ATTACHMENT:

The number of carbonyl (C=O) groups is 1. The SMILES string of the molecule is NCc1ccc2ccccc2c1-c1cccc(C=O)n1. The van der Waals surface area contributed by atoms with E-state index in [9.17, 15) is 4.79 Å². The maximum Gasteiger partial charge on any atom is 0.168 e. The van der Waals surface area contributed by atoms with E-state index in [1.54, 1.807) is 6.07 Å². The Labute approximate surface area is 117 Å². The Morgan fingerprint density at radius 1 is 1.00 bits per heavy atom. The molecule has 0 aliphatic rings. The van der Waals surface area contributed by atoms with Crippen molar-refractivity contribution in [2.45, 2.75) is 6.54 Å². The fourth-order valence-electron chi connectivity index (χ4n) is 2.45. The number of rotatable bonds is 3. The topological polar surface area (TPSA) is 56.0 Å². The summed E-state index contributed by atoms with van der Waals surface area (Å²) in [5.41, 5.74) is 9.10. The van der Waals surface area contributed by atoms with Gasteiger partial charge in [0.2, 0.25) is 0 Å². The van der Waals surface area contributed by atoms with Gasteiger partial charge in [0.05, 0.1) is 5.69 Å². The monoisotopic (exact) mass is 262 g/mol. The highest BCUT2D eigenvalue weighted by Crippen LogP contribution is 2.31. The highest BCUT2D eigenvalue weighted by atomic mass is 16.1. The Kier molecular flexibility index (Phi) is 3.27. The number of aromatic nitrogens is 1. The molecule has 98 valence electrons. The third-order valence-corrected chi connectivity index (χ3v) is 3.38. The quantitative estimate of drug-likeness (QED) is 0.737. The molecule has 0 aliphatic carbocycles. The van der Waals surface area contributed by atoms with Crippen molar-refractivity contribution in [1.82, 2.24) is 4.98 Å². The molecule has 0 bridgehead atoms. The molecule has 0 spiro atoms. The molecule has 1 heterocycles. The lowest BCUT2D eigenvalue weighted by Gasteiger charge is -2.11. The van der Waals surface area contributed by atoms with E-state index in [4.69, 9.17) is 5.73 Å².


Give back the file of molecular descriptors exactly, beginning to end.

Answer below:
The number of carbonyl (C=O) groups is 1. The SMILES string of the molecule is NCc1ccc2ccccc2c1-c1cccc(C=O)n1. The van der Waals surface area contributed by atoms with E-state index in [9.17, 15) is 4.79 Å². The maximum Gasteiger partial charge on any atom is 0.168 e. The van der Waals surface area contributed by atoms with E-state index in [1.54, 1.807) is 6.07 Å². The Labute approximate surface area is 117 Å². The Morgan fingerprint density at radius 1 is 1.00 bits per heavy atom. The molecule has 0 aliphatic rings. The van der Waals surface area contributed by atoms with Crippen molar-refractivity contribution in [2.45, 2.75) is 6.54 Å². The fourth-order valence-electron chi connectivity index (χ4n) is 2.45. The number of rotatable bonds is 3. The topological polar surface area (TPSA) is 56.0 Å². The summed E-state index contributed by atoms with van der Waals surface area (Å²) in [5.41, 5.74) is 9.10. The van der Waals surface area contributed by atoms with Gasteiger partial charge in [0.2, 0.25) is 0 Å². The van der Waals surface area contributed by atoms with Gasteiger partial charge in [0.05, 0.1) is 5.69 Å². The monoisotopic (exact) mass is 262 g/mol. The highest BCUT2D eigenvalue weighted by Crippen LogP contribution is 2.31. The highest BCUT2D eigenvalue weighted by atomic mass is 16.1. The Kier molecular flexibility index (Phi) is 3.27. The number of aromatic nitrogens is 1. The molecule has 98 valence electrons. The third-order valence-corrected chi connectivity index (χ3v) is 3.38. The quantitative estimate of drug-likeness (QED) is 0.737. The molecule has 0 aliphatic carbocycles. The van der Waals surface area contributed by atoms with Crippen molar-refractivity contribution in [1.82, 2.24) is 4.98 Å². The molecule has 0 bridgehead atoms. The molecule has 0 spiro atoms. The molecule has 1 heterocycles. The lowest BCUT2D eigenvalue weighted by Gasteiger charge is -2.11. The van der Waals surface area contributed by atoms with E-state index in [4.69, 9.17) is 5.73 Å².